How to prevent dry eyes after cataract surgery

 

A cataract forms when the lens of the eye becomes cloudy. The lens is responsible for focusing light onto the retina. The reason for cloudiness could be due to protein changes in the lens. With nuclear cataracts, the most common kind of cataract, the inside of the lens is affected. In cortical cataracts, the outside of the lens is affected.

Three (3) million Americans have cataract surgery each year.  The Federal government spending $3.4 billion through Medicare to treat cataracts.1 Recent estimates indicate that approximately 15% of the US population older than age 65 has dry eye.2 “If you assume that two million cataract patients are older than 65, and 15% have dry eye, then approximately 300,000 of the patients who undergo cataract surgery each year will suffer from dry eye.”     

Worldwide, this represents this happens to 750,000 people.  This is an awesome number.

Causes of dry eyes due to Cataract surgery

Since majority of the cataracts occur in people who are over 65, they are also the group that is most likely to have dry eyes due to:

  • Aging. – Dry eye is a common condition for people over 50.
  • Trauma to the cornea during surgery – creating an uneven surface which causes friction when blinking.  Resulting in inflammation and dry eyes.

Preoperative care.

There are 3 important tests to be done to determine if the patient has dry eyes before surgery.

  1. Rose Bengal Staining,
  2. Schirmer’s Test ( or Zone Quick) to measure tear volume,
  3. Tear Breakup Test to measure tear viscosity.

It would be well advised that patients ask for these tests to be done by their eye doctors before making a decision to have cataract surgery.

If dry eyes are detected before surgery, the recommendation is to treat dry eyes and get the cornea into the best condition it can be to minimize dry eye outcome after surgery.

Post Operative Care:

After cataract surgery the signs and symptoms of ocular surface disease typically get worse. Following surgery, patients are using a number of topical drops, usually a steroid, antibiotic and an NSAID. Prolonged use of postoperative medications may be one of the contributing factors of the patient’s dry eye symptoms. In patients with OSD, it is best to stop or taper medications when they are no longer needed.

TheraLife Eye can help

Use TheraLife Eye for both pre-operative and post operative care.

The benefits of TheraLife Eye-

  1. Effectively relief dry eyes without the use of eye drops and restore cornea to the best health it can be before surgery.
  2. Post-operatively prevent dry eyes and maintain cornea health through accelerated healing, reduce inflammation, and continue secretion of balanced sustainable tear.
  3. Avoid the use of steroids and side effects.

Testimonial from our customer

Cataract Induced Chronic Dry Eyes- Relief by TheraLife Eye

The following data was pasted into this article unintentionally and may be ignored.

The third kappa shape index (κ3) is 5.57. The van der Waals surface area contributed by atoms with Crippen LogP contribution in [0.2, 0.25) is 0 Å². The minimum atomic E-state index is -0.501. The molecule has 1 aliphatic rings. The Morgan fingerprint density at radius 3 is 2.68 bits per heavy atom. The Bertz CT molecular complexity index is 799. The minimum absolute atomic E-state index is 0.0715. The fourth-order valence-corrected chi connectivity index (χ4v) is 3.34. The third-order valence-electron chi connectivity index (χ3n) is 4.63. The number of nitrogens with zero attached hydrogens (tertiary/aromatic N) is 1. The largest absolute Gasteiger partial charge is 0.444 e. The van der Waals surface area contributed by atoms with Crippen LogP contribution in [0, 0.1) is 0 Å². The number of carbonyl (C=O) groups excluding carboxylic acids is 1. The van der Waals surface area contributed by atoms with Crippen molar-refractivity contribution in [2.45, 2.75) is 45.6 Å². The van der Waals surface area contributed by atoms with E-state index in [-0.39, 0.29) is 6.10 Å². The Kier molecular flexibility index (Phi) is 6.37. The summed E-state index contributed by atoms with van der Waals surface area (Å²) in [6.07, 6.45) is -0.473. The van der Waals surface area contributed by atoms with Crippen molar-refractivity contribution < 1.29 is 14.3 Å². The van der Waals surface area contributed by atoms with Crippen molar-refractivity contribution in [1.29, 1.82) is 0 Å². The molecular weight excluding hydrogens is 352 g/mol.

After cataract surgery in 2007.  I started having problems with dry eyes.  My doctor prescribed several different types of eye drops, but none were effective.  He then put plugs in my tear ducts, and they became infected and must be removed.  He then suggested that I have my tear ducts cauterized- I did not feel comfortable about this permanent procedure.

I then thought about going on the internet and checking what else is available for dry eyes.  Amazon had information on TheraLife Eye that I found the most interesting. I place an order.  Needless to say, I saw a marked improvement and now I am on a maintenance dose of one capsule at breakfast and one at dinner.  2 capsules per day.  I wouldn’t be without TheraLife Eye.

B.G,  Virginia Beach, VA

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REFERENCES
1. Cataract statistics. Located at: http://www.statisticbrain.com/cataract-statistics/. Accessed 8/1/2012.
2. Nichols KK. Managing surgical patients. Optometric Management. 2010 Sept.
3. Roberts CW, Elie DR. Dry eye symptoms following cataract surgery. Insight 2007; 32: 14-21.
4. Movahedan A, Djalilian AR. Cataract surgery in the face of ocular surface disease. Curr Opin Ophthalmol 2012; 23: 68-82.
5. Luthe R. Dry eye screening and the cataract patient. Ophthalmology Management, Vol 16; May 2012;48-51.
6. Behrens A, Doyle JJ, Stern L, et al. Dysfunctional tear syndrome: a Delphi approach to treatment recommendations. Cornea 2006; 25: 900-907.
7. Sanchez MA, Amiola-Villa Lobos P, Torralo-Jimenez P, et al. The effect of preservative-free HP-Guar on dry eye after phacoemulsification: a flow cytometric study. Eye 2010; 24: 1331-1337.
8. Pflugfelder SC. Anti-inflammatory therapy for dry eye. Am J Ophthalmol 2004; 137: 337-342.
9. Stead RE, Stuart A, Keller J, et al. Reducing the rate of cataract surgery cancellation due to blepharitis. Eye 2010; 24: 742.
10. Speaker MG, Milch FA, Shah MK, et al. The role of external bacterial flora in the pathogenesis of acute post-operative endophthalmitis. Ophthalmology 1991; 98: 639-649.
11. Luchs L. Efficacy of topical azithromycin ophthalmic solution 1% in the treatment of posterior blepharitis. Adv Ther 2008; 25: 858-870.
12. Lindstrom, RL. The effects of blepharitis on ocular surgery. Ocul Surf 2009; 7: 519-520.
13. Cho YK, Kim MS. Dry eye after cataract surgery and associated intraoperative risk factors. Korean J Ophthalmol 2009; 23: 65-73.
14. Moon SW, Yeom DJ, Chung SH. Neurotrophic corneal ulcer development following cataract surgery with a limbal relaxing incision. Korean J Ophthalmol 2011; 25: 210-213.

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